Dark Matter by Michelle Paver
|Dark Matter by Michelle Paver|
|Category: General Fiction|
|Reviewer: Jill Murphy|
|Summary: Chilling ghost story set in the stark, desolate environment of the Arctic. Subtle and evocative, it's an absorbing and intelligent read.|
|Buy? Yes||Borrow? Yes|
|Pages: 256||Date: October 2010|
|External links: Author's website|
It's January 1937 and dark clouds of impending war are gathering over Europe. Jack Miller is in London, working as a clerk and living in one lonely room. He should probably think himself lucky because many people have neither job nor home in this Great Depression, but he doesn't. He feels lonely and isolated and angry that a career in research physics was snatched away from him by economic circumstance. So when the chance of becoming the wireless operator for an Arctic expedition comes along, he jumps at it - even though the team comprises of the exact privileged young men he most resents.
They plan to overwinter in Gruhuken, an isolated bay. Four men, eight huskies, and a season of neverending night. But then illness means four becomes three. And then an accident means three becomes one. And Jack is all alone, with only the dogs and his terrifying visions for company...
To my mind, in The Chronicles of Ancient Darkness, Michelle Paver gave us some of the best children's fiction in recent times. My favourite book in that series was the one set in the Arctic, showing as it did the author's clear love affair with that stark but beautiful environment. Now, Paver's turning her hand to a ghost story for adults, set in the same surroundings. I was fascinated. Would the same love and beauty shine through? Or would menace be the trope du jour?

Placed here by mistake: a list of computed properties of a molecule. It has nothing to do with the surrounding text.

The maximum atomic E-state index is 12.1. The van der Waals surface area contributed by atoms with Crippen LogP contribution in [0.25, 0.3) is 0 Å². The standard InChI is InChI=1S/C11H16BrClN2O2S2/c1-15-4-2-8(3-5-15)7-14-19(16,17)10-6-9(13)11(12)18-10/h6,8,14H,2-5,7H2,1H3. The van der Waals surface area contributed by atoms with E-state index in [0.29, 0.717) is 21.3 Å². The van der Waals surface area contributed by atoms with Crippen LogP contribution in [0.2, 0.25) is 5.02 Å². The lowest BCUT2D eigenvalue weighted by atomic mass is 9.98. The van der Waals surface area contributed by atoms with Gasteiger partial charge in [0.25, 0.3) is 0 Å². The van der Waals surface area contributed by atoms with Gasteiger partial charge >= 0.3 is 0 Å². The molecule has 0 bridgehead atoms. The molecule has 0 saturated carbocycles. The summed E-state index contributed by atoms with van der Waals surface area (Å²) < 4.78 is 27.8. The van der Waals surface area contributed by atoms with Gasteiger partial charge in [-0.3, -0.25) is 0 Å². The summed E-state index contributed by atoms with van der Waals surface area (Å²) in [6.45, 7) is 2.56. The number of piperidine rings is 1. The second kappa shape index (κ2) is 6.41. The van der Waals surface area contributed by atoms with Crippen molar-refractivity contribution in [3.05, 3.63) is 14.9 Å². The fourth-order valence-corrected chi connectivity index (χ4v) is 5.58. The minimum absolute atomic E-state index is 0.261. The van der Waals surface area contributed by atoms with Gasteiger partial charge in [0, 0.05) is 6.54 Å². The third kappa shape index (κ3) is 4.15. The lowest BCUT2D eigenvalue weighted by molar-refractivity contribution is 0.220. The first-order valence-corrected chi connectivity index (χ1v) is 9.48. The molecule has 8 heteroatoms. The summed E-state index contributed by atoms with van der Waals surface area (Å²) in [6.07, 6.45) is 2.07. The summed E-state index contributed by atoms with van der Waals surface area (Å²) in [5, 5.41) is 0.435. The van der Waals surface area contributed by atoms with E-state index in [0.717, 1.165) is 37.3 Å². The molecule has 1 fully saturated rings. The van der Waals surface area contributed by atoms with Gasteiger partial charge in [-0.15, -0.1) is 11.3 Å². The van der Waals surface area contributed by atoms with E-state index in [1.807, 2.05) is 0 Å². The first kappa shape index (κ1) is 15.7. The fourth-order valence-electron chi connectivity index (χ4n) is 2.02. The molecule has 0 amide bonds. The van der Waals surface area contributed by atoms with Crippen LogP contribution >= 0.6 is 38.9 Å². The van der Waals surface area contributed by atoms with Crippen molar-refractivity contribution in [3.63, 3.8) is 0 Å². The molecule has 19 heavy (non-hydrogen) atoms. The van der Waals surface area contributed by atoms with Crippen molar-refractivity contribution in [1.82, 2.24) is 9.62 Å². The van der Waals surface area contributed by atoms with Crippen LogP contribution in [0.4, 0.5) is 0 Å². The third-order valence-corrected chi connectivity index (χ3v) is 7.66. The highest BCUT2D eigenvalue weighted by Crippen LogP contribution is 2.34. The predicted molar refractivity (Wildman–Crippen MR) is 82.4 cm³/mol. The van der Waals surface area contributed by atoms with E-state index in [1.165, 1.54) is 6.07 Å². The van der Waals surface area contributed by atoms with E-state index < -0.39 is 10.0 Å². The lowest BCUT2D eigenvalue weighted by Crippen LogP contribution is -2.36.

Well, of course, menace there is aplenty. But the beauty is there too, and becoming all the more precious seen through Jack's eyes as he escapes the dull monotony of clerking his way through the Great Depression. The spectacular scenery and the isolation seem to smooth away the chips on his shoulder, his resentments, and his jealousy of his wealthy companions. The expedition is a chance for Jack to escape the pettiness of genteel poverty and to get back into a life bathed in science. Even better, he can feel a real friendship with Gus beginning to develop. So he won't listen to the warnings of the Norwegian captain. He discounts the things he sees and the forebodings he feels. And when the chance comes to prove himself to Gus, he takes it, despite all these things.
I loved this story. Paver has kept the tight, focussed writing she used in her writing for children. I think this is a good thing generally, but it's even more important in a ghost story, where tension is vital. And Dark Matter is tense. I couldn't put it down. But it's also evocative and sensuous, and not only in its depiction of beauty and cruelty as the two faces of nature. There's also the duality of Jack's loneliness - the initial alienation and class conflict is laid side-by-side with his eventual physical aloneness, out on the ice with nothing but a ghost for company.
It's as creepy as an M R James ghost story and yet, even though it's set in the 1930s, it doesn't feel self-consciously dated as many neo-Gothic stories do. It feels absolutely relevant. Not many people can write historical fiction without anachronism but with a contemporary feel and Michelle Paver is one of them. Dark Matter comes highly recommended by Bookbag.
My thanks to the good people at Orion for sending the book.
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